Giving away is the hardest thing ever, especially when it comes to our money. Being a good citizen of the nation we all pay taxes to the government for nation-building and to avoid any scrutiny from the tax department.
Further Reading: What is Mutual Fund
Well, no one wants to share his/her hard-earned money with anyone except one’s own family.
But tax evasion is not an option and hence you should look for legal ways of reducing your tax liability. Government offers its citizens a number of tax sops which they can avail to bring down their tax liabilities.
Some of those tax sops have been discussed below:-
1) Section 80 C
It is the most common and widely used section of the Income Tax Act, 1961. The maximum deduction allowed under this section is ₹ 1.5 lacs. A number of deductions eligible under this section have been discussed below: –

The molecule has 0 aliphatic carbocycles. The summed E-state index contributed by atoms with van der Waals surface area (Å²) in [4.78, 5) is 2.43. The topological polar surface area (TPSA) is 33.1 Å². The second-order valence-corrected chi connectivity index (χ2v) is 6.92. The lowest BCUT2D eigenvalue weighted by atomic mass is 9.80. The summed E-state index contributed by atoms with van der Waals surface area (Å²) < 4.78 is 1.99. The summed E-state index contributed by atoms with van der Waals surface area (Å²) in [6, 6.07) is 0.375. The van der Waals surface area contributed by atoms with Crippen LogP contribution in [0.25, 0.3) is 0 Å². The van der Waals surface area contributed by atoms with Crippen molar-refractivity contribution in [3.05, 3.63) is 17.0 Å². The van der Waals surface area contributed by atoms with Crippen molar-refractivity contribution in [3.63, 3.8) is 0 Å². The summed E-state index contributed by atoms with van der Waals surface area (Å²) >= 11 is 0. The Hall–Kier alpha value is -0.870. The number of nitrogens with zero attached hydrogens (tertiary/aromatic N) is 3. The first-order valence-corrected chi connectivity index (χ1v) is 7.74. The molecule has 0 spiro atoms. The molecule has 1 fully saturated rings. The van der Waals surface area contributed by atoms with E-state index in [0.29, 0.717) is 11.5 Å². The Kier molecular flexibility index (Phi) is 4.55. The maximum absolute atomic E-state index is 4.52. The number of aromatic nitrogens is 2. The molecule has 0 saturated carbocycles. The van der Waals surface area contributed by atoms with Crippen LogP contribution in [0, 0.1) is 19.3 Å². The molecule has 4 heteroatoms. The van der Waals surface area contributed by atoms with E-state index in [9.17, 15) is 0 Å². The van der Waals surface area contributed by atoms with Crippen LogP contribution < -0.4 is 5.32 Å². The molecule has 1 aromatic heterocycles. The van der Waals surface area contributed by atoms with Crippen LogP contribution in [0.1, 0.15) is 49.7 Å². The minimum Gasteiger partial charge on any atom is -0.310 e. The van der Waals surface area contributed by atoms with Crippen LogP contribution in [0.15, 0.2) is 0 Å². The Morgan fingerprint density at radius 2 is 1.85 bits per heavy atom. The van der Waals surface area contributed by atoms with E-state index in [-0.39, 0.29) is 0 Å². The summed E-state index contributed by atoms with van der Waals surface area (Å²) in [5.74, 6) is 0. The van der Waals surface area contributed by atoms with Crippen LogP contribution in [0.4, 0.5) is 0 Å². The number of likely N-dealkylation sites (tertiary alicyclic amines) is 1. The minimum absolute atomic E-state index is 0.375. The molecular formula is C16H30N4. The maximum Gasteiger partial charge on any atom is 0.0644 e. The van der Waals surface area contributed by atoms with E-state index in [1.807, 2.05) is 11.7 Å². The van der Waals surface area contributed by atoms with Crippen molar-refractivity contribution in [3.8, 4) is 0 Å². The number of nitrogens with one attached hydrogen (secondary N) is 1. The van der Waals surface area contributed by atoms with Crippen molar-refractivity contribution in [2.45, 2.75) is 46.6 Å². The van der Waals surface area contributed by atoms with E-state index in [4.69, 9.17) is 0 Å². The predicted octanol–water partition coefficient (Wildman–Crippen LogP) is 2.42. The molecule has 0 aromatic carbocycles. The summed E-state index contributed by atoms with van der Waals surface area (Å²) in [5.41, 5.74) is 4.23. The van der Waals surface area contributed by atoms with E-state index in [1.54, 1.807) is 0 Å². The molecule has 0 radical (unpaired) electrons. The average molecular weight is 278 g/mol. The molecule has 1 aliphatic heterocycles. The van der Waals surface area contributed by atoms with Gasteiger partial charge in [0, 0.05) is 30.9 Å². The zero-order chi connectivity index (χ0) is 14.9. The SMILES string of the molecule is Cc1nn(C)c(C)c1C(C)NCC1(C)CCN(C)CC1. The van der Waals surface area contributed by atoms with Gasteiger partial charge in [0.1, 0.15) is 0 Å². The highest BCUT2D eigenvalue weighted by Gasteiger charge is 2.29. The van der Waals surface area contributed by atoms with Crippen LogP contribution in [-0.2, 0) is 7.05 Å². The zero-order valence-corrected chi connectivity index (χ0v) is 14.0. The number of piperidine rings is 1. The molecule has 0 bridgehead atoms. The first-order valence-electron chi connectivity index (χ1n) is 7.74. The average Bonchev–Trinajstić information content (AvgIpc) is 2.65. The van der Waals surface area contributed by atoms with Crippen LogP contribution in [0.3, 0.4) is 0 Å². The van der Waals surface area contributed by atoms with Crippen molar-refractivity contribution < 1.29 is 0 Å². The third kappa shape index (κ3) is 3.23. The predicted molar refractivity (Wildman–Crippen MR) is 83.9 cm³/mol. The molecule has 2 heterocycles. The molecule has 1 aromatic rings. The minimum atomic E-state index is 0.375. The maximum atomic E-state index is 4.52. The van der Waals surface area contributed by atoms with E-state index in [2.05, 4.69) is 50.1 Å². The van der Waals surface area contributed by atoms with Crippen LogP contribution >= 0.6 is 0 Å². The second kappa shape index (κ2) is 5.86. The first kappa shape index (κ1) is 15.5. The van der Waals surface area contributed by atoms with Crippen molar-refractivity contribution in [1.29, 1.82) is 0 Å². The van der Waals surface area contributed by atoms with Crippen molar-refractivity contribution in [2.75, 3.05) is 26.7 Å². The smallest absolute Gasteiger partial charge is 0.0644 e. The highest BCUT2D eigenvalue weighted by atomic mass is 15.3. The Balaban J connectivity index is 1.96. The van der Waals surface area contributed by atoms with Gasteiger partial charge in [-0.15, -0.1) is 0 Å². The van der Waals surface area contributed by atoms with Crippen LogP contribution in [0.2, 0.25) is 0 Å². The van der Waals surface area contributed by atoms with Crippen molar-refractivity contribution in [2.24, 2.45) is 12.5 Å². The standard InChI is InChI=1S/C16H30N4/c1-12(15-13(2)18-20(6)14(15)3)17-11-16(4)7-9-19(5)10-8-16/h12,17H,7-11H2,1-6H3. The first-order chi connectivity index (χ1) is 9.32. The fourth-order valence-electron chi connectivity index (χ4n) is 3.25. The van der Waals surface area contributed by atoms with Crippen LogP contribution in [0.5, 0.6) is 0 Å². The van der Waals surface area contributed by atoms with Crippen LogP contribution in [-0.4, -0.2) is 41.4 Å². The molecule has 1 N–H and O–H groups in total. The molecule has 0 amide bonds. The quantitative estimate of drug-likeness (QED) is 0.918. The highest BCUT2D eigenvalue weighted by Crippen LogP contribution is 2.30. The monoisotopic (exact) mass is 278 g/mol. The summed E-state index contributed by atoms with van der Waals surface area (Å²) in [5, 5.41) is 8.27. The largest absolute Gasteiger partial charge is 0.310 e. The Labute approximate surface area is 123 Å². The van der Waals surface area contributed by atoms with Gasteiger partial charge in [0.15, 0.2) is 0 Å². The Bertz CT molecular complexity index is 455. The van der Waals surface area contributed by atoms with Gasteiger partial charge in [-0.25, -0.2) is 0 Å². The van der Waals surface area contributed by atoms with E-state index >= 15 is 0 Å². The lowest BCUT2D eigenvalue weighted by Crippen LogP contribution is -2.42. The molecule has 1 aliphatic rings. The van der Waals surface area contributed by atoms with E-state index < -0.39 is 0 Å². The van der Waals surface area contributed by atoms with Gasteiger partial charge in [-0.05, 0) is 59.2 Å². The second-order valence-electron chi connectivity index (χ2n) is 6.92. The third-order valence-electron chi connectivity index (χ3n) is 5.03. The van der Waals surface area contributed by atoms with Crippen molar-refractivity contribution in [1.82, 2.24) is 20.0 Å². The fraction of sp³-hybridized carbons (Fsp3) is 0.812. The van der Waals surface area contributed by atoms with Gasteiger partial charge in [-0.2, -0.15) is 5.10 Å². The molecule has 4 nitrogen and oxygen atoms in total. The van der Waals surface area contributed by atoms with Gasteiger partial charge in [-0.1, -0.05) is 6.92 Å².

- Home Loan Principal Repayment
Only the principal component of the home loan EMIs can be claimed as deduction under this section. The interest component is also eligible for deduction under the different section which has been discussed later in the blog.
- Tuition fees of the children
There is a misconception among parents that the entire school fee is eligible for deduction which is not true. Only the tuition fee component of the school fees is eligible for deduction under section 80C.
- Life Insurance Premium including ULIPs
Most of the people are aware of this thing that the premium paid towards life insurance policies is also eligible for deduction. However, most people are not aware of the conditions that should be met, in order to be eligible for claiming a deduction. These conditions have been discussed below
Premium paid on insurance policy other than a contract of a deferred annuity
Amount paid eligible for deduction
a) for a policy issued on or before 31.3.2012
20% of the capital sum assured
b) for a policy issued on or after 1.4.2012
10% of the capital sum assured
c) for a policy issued on or after 1.4.2013 for the insurance on life of a person, who is –